Camellia Bush

How To Care For A Camellia Bush

Native to Asia, the camellia bush is a small evergreen shrub that displays simple, serrated, alternately arranged, glossy leaves.  The flowers are large and fabulous with six to nine petals, offering colors of white, pink, red and even yellow.

 

 

 

This is an adored plant because a spectacular tea is created from its leaves.  Also, by pressing the seeds from the plant, tea oil is provided which is used as cooking oil and sweet seasoning.  The camellia bush is highly valued not only in Japan but everywhere else it is grown for their late winter flowering.

Location

These plants are not tolerable at all to calcium rich or chalky soils but prefer those that are acidic.  Most species require a lot of water from either irrigation or natural rainfall and they will not survive droughts.  Whey choosing the location for your camellia bush, it should receive partial shade, especially from the hot afternoon sun.

Planting

When planting your camellia bush from a burlap, you will dig your hole at least three times as large as the root ball, with the same depth.  If the burlap on your root ball is synthetic, you will need to take it off and throw it away because it will not decompose.  Center the plant into the hold and back-fill with the original soil.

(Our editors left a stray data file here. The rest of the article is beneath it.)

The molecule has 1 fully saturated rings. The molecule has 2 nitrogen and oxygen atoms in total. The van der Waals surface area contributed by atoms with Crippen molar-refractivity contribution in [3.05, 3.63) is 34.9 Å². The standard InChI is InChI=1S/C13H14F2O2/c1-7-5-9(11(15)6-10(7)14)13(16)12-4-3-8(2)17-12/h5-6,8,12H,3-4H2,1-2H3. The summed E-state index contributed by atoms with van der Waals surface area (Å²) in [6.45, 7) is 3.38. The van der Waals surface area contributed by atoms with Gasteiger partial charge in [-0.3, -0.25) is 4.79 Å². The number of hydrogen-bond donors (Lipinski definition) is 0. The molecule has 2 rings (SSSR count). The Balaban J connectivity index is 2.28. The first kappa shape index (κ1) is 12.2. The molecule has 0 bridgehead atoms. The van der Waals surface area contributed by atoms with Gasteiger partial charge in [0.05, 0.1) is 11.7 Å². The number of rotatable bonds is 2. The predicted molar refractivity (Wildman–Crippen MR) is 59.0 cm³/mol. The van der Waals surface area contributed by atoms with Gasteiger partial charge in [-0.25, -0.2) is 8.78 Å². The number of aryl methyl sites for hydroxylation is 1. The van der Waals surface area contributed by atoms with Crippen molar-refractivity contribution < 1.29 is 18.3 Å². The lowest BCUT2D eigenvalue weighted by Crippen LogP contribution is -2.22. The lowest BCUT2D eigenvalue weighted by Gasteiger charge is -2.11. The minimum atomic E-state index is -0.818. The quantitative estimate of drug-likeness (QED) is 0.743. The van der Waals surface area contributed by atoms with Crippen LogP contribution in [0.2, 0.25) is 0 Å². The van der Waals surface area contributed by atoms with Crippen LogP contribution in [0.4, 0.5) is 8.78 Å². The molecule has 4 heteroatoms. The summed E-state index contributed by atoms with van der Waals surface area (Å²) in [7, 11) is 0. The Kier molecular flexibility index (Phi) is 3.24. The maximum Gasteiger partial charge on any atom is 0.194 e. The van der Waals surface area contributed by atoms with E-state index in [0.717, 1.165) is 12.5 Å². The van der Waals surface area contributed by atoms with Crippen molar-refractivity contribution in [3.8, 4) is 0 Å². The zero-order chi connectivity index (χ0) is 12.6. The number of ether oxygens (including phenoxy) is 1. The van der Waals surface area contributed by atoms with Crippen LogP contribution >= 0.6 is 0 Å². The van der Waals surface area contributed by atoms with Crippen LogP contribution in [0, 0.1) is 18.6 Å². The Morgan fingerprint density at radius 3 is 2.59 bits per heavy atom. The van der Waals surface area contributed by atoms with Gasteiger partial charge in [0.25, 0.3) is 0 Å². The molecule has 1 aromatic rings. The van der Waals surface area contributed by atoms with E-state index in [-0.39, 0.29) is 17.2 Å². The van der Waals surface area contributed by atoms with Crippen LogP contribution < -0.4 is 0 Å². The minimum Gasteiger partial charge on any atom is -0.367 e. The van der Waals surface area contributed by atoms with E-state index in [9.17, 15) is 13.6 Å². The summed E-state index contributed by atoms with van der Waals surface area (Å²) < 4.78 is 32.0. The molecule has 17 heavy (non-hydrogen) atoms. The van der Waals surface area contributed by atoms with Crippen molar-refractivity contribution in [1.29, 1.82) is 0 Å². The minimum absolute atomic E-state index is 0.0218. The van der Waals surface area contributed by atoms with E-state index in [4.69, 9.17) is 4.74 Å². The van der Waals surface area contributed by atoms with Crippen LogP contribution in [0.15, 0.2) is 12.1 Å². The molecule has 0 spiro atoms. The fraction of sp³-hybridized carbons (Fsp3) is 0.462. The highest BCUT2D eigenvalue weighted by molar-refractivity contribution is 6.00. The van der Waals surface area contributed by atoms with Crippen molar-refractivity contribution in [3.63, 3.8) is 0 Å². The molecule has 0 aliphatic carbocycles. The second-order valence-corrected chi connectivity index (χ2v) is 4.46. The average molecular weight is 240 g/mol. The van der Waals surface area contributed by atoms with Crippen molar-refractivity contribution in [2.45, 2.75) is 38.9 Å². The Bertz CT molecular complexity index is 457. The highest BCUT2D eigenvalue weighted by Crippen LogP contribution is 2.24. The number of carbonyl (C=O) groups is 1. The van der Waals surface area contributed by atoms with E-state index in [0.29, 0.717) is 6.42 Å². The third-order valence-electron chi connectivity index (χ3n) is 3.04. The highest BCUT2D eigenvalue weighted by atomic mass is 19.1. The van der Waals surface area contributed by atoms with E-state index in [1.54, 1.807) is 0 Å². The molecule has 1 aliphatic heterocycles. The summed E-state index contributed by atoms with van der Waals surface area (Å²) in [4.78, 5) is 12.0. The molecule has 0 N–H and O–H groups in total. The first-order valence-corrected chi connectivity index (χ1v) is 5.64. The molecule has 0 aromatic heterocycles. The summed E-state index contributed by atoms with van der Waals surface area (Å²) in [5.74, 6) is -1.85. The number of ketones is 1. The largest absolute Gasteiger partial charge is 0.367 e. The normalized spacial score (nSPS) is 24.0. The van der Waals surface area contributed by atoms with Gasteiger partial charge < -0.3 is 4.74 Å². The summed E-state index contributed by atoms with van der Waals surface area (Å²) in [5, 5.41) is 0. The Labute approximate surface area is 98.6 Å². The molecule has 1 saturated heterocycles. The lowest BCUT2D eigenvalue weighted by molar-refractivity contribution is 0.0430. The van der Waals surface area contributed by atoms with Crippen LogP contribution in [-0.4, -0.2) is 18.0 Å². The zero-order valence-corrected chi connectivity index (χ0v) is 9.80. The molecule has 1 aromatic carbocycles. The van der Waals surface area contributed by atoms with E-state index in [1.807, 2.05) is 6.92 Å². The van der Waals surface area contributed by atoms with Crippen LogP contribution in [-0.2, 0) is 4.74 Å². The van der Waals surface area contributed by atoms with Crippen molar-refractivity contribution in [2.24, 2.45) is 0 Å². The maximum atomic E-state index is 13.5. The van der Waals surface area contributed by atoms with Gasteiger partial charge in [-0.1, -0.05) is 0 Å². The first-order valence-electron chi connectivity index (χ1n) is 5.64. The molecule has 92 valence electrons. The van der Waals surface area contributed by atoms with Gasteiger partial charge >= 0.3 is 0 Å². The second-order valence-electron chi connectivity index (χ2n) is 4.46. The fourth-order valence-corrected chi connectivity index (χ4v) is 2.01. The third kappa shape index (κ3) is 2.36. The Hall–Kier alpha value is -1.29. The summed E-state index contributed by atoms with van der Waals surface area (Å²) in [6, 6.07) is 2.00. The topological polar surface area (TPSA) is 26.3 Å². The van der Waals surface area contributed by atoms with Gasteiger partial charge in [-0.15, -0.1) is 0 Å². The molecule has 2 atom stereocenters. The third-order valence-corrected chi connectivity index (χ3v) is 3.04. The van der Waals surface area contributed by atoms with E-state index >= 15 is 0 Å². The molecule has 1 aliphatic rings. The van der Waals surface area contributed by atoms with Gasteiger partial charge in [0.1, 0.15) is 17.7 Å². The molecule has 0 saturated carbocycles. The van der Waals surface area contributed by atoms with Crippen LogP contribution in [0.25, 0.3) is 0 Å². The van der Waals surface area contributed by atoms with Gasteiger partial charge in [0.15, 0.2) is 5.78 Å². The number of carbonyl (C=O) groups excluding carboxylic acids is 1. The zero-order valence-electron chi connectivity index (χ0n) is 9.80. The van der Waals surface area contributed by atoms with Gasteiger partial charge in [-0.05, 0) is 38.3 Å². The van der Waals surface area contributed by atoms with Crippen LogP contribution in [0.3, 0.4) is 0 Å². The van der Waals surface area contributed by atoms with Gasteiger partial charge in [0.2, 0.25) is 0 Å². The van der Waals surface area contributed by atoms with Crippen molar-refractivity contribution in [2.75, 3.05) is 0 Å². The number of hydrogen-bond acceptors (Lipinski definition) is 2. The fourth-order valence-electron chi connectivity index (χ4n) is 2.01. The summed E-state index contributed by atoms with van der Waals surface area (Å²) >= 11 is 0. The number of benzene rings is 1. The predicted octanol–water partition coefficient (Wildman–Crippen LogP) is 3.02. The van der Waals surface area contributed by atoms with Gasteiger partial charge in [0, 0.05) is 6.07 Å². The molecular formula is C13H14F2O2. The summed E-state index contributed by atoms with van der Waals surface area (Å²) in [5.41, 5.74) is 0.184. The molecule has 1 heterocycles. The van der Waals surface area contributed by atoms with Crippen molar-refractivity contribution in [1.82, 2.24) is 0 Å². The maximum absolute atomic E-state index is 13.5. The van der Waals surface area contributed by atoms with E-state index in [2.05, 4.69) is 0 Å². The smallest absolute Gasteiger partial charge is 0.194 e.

Around the perimeter, create a water ring to help divert water toward the outside roots.  This perimeter will encourage nourishment and proper growth.  Add a few inches of pulverized bark or compost and water well.

The plant will need to be offered at least one inch of water every week.  Ideally, the soil will be kept moist at least 18 inches deep.  If you feel the top couple inches of soil getting dry, water again.

Prior to new growth in the spring, you should fertilize with tree and shrub fertilizer.  It is recommended to perform a soil test to check for missing or low nutrients and then use a fertilizer that is nutrient specific.

You will want to prune your camellia bush through the entire growing season, beginning in the spring to remove decaying and dead plant matter.  If the branches begin getting too crowded, simply cut a few away at the trunk.  If you want to encourage new growth, pinch the stem tips and you will see a bushier plant.

Pests And Diseases